Georgia Republic Travel Information
- Republic of Georgia: safe to visit?
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Local time is GMT +4.
Electrical current is 220 volts, 50 Hz. The 'Type C' Europlug with two round pins is standard.
Georgian is the official language but Russian and English are also spoken widely. In Abkhazia, a region in west Georgia, the Abkhazian language also has the status of an official language.
Travel to Georgia is usually incident-free from a health point of view so long as visitors go prepared. Preventative health measures should be taken for malaria when travelling to Georgia; there is no risk in Tbilisi, but visitors to the southeastern areas should take malaria medication. Speak to your doctor about the best kind to take. There are no required vaccinations for Georgia but your doctor may recommend some or all of the following vaccinations, depending on what you are planning to do on your trip: hepatitis A, hepatitis B, typhoid, tetanus-diphtheria, and rabies. Avoid drinking untreated tap water; bottled water is widely available. Medical care in Georgia is limited, especially outside Tbilisi. Many doctors and hospitals will expect payment in cash, regardless of whether you have travel health insurance. If you need prescription medications it is best to take them along with you, making sure you have a copy of a letter from your doctor explaining your condition and what has been prescribed so that you don't have difficulties with customs.
For restaurants, cafés or taxis, the bill is usually rounded up to the nearest 10 Lari, making tipping unnecessary.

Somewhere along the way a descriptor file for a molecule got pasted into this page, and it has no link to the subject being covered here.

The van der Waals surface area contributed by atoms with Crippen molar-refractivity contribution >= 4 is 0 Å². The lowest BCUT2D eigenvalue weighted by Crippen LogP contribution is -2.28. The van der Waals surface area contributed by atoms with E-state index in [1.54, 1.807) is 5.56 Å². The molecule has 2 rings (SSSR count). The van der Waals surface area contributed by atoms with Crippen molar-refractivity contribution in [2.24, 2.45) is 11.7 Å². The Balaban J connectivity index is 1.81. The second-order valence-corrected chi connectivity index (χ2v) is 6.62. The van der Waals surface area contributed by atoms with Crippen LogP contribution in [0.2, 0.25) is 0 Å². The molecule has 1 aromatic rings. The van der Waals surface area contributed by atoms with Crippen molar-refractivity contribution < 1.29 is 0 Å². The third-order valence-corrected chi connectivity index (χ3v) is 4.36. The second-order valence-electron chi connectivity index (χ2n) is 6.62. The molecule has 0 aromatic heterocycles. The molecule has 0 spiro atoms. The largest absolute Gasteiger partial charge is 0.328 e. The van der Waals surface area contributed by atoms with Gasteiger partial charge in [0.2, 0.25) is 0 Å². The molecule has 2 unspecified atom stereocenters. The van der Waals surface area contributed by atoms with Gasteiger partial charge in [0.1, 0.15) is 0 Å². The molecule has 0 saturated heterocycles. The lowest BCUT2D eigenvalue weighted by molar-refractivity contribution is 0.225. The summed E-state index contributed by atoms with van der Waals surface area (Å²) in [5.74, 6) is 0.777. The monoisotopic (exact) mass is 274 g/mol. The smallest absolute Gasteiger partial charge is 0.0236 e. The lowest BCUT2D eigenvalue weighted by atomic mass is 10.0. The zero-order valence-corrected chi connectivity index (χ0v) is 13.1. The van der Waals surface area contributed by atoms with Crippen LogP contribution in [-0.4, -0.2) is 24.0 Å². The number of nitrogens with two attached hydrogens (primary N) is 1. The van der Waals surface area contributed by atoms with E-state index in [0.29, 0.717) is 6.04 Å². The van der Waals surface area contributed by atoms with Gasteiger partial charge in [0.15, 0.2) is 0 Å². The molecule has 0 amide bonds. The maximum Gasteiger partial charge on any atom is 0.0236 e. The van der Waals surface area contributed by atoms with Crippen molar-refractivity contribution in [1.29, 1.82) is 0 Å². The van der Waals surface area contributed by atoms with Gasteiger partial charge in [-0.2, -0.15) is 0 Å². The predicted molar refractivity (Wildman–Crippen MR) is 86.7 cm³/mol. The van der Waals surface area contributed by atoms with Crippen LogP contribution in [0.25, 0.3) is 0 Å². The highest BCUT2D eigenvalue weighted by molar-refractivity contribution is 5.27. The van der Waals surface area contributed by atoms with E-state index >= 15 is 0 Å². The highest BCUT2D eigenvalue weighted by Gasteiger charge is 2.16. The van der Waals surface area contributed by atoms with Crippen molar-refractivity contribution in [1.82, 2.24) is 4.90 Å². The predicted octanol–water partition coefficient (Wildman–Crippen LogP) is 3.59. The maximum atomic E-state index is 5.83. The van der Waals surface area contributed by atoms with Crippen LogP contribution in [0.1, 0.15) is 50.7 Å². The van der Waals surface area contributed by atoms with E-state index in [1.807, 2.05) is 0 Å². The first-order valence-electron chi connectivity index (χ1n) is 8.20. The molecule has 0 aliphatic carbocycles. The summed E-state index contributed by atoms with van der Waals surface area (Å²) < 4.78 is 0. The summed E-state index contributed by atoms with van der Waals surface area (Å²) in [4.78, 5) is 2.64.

To ensure personal safety in Georgia be advised that travel to the separatist regions of South Ossetia and Abkhazia is not advised at present. These regions have sporadic clashes with the national government. Another area of concern is Pankisi Gorge where national armed forces have occasionally conducted operations against suspected international terrorists, Chechen fighters and criminals who have taken refuge in the area. Robbery in Georgia has increased, so travellers should not carry large amounts of cash on them or flaunt their wealth. Walking alone in quiet areas at night is also not safe and visitors should be vigilant when using public transport and watch their belongings. The most common forms of crime against foreigners are petty acts of theft and pickpocketing. Make use of hotel safes to store valuables and divide money, cards and travel documents between various bags and people to minimise the risk. Having said all that, holidays in Georgia are likely to be trouble-free if you take the necessary precautions.
Georgians are generally friendly, hospitable and gregarious people. Visitors should not be surprised if offered drinks by complete strangers while dining at a restaurant or sitting at a bar. If visiting a church, suitable clothing should be worn - shorts are inappropriate and women should cover their heads. Homosexuality is legal in Georgia but still not widely accepted.
Suitable business attire for men is a suit, while dresses or suits are appropriate for women. Business cards are frequently exchanged. Georgians pride themselves on being good hosts, so meetings are often followed by a meal or drinks. If invited into a private home, a small gift of chocolates, flowers or alcohol is appreciated. Business hours are usually 10am to 6pm, with a short break taken over lunch.
The international dialling code for Georgia is +995. The outgoing code is 8-10 followed by the relevant country code (e.g. 8-1044 for the UK). Area codes exist, such as 32 for Tbilisi. Mobile phone coverage is good in the capital and in coastal regions, but signal strength is not as good in rural areas. Landlines are widely available and internet access is available in the city and at major hotels.
Travellers are allowed 250 cigarettes or 250g of tobacco, 1 litre of spirits or 2 litres of wine, and a reasonable amount of perfume for personal use without incurring a customs duty. If importing more than 20kg of goods, a tax of 1 Lari per kilo will apply.
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